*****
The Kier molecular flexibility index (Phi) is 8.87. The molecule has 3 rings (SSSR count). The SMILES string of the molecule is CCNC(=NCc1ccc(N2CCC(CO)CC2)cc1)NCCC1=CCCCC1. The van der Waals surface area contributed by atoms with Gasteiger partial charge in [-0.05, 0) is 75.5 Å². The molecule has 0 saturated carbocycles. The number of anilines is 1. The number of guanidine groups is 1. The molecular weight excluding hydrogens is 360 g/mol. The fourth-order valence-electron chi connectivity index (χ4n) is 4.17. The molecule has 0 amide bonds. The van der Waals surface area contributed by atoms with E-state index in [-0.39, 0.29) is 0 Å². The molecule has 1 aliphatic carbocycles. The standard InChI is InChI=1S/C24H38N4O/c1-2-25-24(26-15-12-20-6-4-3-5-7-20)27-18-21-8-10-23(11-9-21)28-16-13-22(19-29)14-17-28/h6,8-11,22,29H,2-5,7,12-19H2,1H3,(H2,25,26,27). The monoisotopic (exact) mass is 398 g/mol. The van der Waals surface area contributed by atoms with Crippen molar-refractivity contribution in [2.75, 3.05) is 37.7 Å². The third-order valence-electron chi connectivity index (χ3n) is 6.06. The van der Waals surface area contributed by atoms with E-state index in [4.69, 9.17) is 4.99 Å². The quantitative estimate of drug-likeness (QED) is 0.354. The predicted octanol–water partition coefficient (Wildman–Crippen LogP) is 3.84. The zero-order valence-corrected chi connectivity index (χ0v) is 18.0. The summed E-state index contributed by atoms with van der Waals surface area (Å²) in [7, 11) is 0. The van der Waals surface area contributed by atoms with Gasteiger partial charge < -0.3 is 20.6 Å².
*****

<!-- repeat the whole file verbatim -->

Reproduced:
The Kier molecular flexibility index (Phi) is 8.87. The molecule has 3 rings (SSSR count). The SMILES string of the molecule is CCNC(=NCc1ccc(N2CCC(CO)CC2)cc1)NCCC1=CCCCC1. The van der Waals surface area contributed by atoms with Gasteiger partial charge in [-0.05, 0) is 75.5 Å². The molecule has 0 saturated carbocycles. The number of anilines is 1. The number of guanidine groups is 1. The molecular weight excluding hydrogens is 360 g/mol. The fourth-order valence-electron chi connectivity index (χ4n) is 4.17. The molecule has 0 amide bonds. The van der Waals surface area contributed by atoms with E-state index in [-0.39, 0.29) is 0 Å². The molecule has 1 aliphatic carbocycles. The standard InChI is InChI=1S/C24H38N4O/c1-2-25-24(26-15-12-20-6-4-3-5-7-20)27-18-21-8-10-23(11-9-21)28-16-13-22(19-29)14-17-28/h6,8-11,22,29H,2-5,7,12-19H2,1H3,(H2,25,26,27). The monoisotopic (exact) mass is 398 g/mol. The van der Waals surface area contributed by atoms with Crippen molar-refractivity contribution in [2.75, 3.05) is 37.7 Å². The third-order valence-electron chi connectivity index (χ3n) is 6.06. The van der Waals surface area contributed by atoms with E-state index in [4.69, 9.17) is 4.99 Å². The quantitative estimate of drug-likeness (QED) is 0.354. The predicted octanol–water partition coefficient (Wildman–Crippen LogP) is 3.84. The zero-order valence-corrected chi connectivity index (χ0v) is 18.0. The summed E-state index contributed by atoms with van der Waals surface area (Å²) in [7, 11) is 0. The van der Waals surface area contributed by atoms with Gasteiger partial charge < -0.3 is 20.6 Å².